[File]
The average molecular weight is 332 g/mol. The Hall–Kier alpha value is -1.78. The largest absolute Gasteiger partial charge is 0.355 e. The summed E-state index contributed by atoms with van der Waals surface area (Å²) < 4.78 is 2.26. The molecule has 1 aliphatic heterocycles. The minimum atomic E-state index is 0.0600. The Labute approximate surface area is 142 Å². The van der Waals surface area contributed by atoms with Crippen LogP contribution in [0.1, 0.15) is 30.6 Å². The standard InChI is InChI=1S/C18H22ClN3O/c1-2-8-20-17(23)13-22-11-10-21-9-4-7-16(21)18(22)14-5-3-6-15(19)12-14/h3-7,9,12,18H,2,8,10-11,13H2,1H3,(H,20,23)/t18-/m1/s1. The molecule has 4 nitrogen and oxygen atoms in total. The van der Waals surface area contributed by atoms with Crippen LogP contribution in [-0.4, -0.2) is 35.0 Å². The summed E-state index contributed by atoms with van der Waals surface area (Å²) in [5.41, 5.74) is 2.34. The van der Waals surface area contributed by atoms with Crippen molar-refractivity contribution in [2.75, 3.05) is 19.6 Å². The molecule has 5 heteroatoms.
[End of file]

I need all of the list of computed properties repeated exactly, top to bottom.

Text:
The average molecular weight is 332 g/mol. The Hall–Kier alpha value is -1.78. The largest absolute Gasteiger partial charge is 0.355 e. The summed E-state index contributed by atoms with van der Waals surface area (Å²) < 4.78 is 2.26. The molecule has 1 aliphatic heterocycles. The minimum atomic E-state index is 0.0600. The Labute approximate surface area is 142 Å². The van der Waals surface area contributed by atoms with Crippen LogP contribution in [0.1, 0.15) is 30.6 Å². The standard InChI is InChI=1S/C18H22ClN3O/c1-2-8-20-17(23)13-22-11-10-21-9-4-7-16(21)18(22)14-5-3-6-15(19)12-14/h3-7,9,12,18H,2,8,10-11,13H2,1H3,(H,20,23)/t18-/m1/s1. The molecule has 4 nitrogen and oxygen atoms in total. The van der Waals surface area contributed by atoms with Crippen LogP contribution in [-0.4, -0.2) is 35.0 Å². The summed E-state index contributed by atoms with van der Waals surface area (Å²) in [5.41, 5.74) is 2.34. The van der Waals surface area contributed by atoms with Crippen molar-refractivity contribution in [2.75, 3.05) is 19.6 Å². The molecule has 5 heteroatoms.